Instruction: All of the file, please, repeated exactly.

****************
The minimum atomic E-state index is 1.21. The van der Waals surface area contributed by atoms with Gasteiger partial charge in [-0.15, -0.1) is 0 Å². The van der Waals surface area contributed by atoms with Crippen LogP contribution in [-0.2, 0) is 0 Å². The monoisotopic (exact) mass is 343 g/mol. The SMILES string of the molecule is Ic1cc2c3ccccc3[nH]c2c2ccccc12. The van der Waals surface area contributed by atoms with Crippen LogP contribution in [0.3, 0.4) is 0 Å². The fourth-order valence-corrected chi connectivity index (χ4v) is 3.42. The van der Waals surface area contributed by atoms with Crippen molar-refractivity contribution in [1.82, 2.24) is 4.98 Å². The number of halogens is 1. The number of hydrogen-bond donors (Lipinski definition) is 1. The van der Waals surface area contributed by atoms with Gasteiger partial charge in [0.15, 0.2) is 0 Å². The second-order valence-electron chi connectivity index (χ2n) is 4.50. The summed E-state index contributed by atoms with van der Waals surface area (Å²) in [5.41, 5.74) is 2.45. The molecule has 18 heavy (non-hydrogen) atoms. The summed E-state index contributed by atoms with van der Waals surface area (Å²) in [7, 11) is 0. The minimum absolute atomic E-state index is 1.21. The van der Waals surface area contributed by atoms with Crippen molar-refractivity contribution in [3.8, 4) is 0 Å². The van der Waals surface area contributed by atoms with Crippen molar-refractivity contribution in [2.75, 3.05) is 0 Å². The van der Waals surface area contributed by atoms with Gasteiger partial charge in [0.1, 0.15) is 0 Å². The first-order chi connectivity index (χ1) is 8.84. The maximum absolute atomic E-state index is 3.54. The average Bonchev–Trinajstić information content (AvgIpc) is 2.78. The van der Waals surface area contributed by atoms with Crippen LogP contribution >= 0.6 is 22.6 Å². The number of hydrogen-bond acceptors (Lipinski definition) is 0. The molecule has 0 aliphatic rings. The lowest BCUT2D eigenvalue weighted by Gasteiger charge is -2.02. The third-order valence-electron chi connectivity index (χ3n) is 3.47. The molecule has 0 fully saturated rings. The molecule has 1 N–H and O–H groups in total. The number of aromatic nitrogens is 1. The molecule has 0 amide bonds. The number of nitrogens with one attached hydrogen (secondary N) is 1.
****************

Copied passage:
The minimum atomic E-state index is 1.21. The van der Waals surface area contributed by atoms with Gasteiger partial charge in [-0.15, -0.1) is 0 Å². The van der Waals surface area contributed by atoms with Crippen LogP contribution in [-0.2, 0) is 0 Å². The monoisotopic (exact) mass is 343 g/mol. The SMILES string of the molecule is Ic1cc2c3ccccc3[nH]c2c2ccccc12. The van der Waals surface area contributed by atoms with Crippen LogP contribution in [0.3, 0.4) is 0 Å². The fourth-order valence-corrected chi connectivity index (χ4v) is 3.42. The van der Waals surface area contributed by atoms with Crippen molar-refractivity contribution in [1.82, 2.24) is 4.98 Å². The number of halogens is 1. The number of hydrogen-bond donors (Lipinski definition) is 1. The van der Waals surface area contributed by atoms with Gasteiger partial charge in [0.15, 0.2) is 0 Å². The second-order valence-electron chi connectivity index (χ2n) is 4.50. The summed E-state index contributed by atoms with van der Waals surface area (Å²) in [5.41, 5.74) is 2.45. The molecule has 18 heavy (non-hydrogen) atoms. The summed E-state index contributed by atoms with van der Waals surface area (Å²) in [7, 11) is 0. The minimum absolute atomic E-state index is 1.21. The van der Waals surface area contributed by atoms with Crippen molar-refractivity contribution in [3.8, 4) is 0 Å². The van der Waals surface area contributed by atoms with Crippen molar-refractivity contribution in [2.75, 3.05) is 0 Å². The van der Waals surface area contributed by atoms with Gasteiger partial charge in [0.1, 0.15) is 0 Å². The first-order chi connectivity index (χ1) is 8.84. The maximum absolute atomic E-state index is 3.54. The average Bonchev–Trinajstić information content (AvgIpc) is 2.78. The van der Waals surface area contributed by atoms with Crippen LogP contribution >= 0.6 is 22.6 Å². The number of hydrogen-bond acceptors (Lipinski definition) is 0. The molecule has 0 aliphatic rings. The lowest BCUT2D eigenvalue weighted by Gasteiger charge is -2.02. The third-order valence-electron chi connectivity index (χ3n) is 3.47. The molecule has 0 fully saturated rings. The molecule has 1 N–H and O–H groups in total. The number of aromatic nitrogens is 1. The molecule has 0 amide bonds. The number of nitrogens with one attached hydrogen (secondary N) is 1.